There is a new study on teen sexting that has been published (online at least) in the journal Archives of Pediatrics and Adolescent Medicine that is receiving tons of media attention. Most research that is published in academic journals is largely ignored by the media and the public, but for some reason this article has generated some interest. To be sure, articles and books that include the word “sex” in the title are likely to draw more attention. (See our new book, entitled “School Climate 2.0: Preventing Cyberbullying and SEXting One Classroom at a Time!”)
The headline that is most commonly pulled from this particular study seems to be that about 28% of the students who responded to the researcher’s survey said that they had “sent a naked picture of themselves through text or e-mail.” This figure is a lot higher than most previously published research. For example, in School Climate 2.0 we reviewed 5 previous studies and our own preliminary research on teen sexting (see also our brief Sexting Fact Sheet). Across these surveys, the percent of students who reported sending a “sext” ranged from 2.5% to 19%. Much of these differences in rates can likely be attributed to the different ways the studies were set up. The National Campaign to Prevent Teen and Unplanned Pregnancy (2008) reported that 19% of teens had sent a “sexually suggestive picture or video.” Sexually suggestive is quite different than “naked.” Moreover, the National Campaign sample included teens who ranged in age from 13 to 19. By contrast, our sample, which found that 8% of teens had sent a “naked or semi-naked image” of themselves to others, included middle and high school students between the ages of 11 and 18. Consistent with intuition, our analysis also showed that older teens were more likely to participate in sexting and therefore by including 18 and 19 year-olds, as the National Campaign Study did, we would expect the numbers to be higher. A study sponsored by MTV and the Associated Press that recorded the second highest prevalence rate (10%) also included much older respondents (up to age 24) than the other studies.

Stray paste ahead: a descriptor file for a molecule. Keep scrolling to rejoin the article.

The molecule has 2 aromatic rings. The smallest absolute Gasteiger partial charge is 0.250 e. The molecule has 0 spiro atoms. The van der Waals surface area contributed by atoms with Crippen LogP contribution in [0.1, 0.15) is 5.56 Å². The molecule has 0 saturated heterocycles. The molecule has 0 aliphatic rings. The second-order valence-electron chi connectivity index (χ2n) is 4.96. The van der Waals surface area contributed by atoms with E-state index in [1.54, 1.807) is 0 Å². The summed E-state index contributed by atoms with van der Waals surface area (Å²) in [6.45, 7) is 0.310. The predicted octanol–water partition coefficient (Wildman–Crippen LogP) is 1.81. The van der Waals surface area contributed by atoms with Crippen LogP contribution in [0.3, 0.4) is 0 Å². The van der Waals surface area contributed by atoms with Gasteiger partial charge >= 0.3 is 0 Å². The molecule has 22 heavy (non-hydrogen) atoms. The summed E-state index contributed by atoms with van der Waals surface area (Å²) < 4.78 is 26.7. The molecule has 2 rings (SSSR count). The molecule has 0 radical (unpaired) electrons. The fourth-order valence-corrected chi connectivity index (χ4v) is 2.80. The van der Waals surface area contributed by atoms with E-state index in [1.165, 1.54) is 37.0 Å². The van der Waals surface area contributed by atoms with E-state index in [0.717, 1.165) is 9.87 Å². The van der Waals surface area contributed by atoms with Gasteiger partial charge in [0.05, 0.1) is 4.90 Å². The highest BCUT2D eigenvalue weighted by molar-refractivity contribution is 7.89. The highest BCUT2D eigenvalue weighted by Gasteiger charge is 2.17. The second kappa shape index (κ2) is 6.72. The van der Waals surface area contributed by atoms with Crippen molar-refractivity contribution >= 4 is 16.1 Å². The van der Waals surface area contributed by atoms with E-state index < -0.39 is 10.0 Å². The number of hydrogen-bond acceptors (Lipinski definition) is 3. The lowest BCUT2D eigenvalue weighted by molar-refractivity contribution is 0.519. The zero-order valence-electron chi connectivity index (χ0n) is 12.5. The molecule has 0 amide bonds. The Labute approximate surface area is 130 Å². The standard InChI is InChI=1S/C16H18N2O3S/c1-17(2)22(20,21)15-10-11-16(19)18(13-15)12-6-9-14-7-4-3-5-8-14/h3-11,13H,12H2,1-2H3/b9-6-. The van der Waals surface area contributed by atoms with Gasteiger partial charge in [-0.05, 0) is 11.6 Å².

The new study targeted 10th and 11th graders from 7 high schools in Texas and included students between the ages of 14 and 19. It is unclear from the article if students were randomly selected to participate, meaning the sample would be somewhat representative of all students in 10th and 11th grade from these schools, or if they were chosen deliberately or haphazardly. Knowing more about the broader characteristics of the population of students at the schools would help us in better interpreting the results.
Specifically, the Texas study found that 27.8% of the students had sent a sext. Digging more deeply into the results, we can see that more White/non-Hispanic youth reported that they had sent a sext than other racial groups, and like in our study, older students were involved at higher rates. Almost half (45%) of the 18 and 19 year old students had sent a sext, though this is a tenuous finding as there were only 31 students in the sample who were those ages.